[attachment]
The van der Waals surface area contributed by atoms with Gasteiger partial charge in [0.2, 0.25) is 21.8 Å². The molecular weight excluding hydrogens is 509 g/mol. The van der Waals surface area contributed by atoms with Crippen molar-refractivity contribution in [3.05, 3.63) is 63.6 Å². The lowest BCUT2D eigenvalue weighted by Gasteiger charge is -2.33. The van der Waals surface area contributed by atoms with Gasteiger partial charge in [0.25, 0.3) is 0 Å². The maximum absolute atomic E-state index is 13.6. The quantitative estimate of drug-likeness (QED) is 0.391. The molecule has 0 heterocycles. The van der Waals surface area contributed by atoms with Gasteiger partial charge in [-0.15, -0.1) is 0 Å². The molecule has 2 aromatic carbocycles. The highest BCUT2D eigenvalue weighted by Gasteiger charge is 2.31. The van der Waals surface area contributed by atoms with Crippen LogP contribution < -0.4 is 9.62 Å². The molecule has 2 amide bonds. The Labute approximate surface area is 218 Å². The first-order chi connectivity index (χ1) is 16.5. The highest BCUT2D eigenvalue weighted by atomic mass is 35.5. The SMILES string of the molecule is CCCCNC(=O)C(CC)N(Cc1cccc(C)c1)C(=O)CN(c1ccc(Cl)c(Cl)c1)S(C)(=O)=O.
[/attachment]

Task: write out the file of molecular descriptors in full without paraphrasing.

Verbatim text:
The van der Waals surface area contributed by atoms with Gasteiger partial charge in [0.2, 0.25) is 21.8 Å². The molecular weight excluding hydrogens is 509 g/mol. The van der Waals surface area contributed by atoms with Crippen molar-refractivity contribution in [3.05, 3.63) is 63.6 Å². The lowest BCUT2D eigenvalue weighted by Gasteiger charge is -2.33. The van der Waals surface area contributed by atoms with Gasteiger partial charge in [0.25, 0.3) is 0 Å². The maximum absolute atomic E-state index is 13.6. The quantitative estimate of drug-likeness (QED) is 0.391. The molecule has 0 heterocycles. The van der Waals surface area contributed by atoms with Gasteiger partial charge in [-0.15, -0.1) is 0 Å². The molecule has 2 aromatic carbocycles. The highest BCUT2D eigenvalue weighted by Gasteiger charge is 2.31. The van der Waals surface area contributed by atoms with Crippen LogP contribution < -0.4 is 9.62 Å². The molecule has 2 amide bonds. The Labute approximate surface area is 218 Å². The first-order chi connectivity index (χ1) is 16.5. The highest BCUT2D eigenvalue weighted by atomic mass is 35.5. The SMILES string of the molecule is CCCCNC(=O)C(CC)N(Cc1cccc(C)c1)C(=O)CN(c1ccc(Cl)c(Cl)c1)S(C)(=O)=O.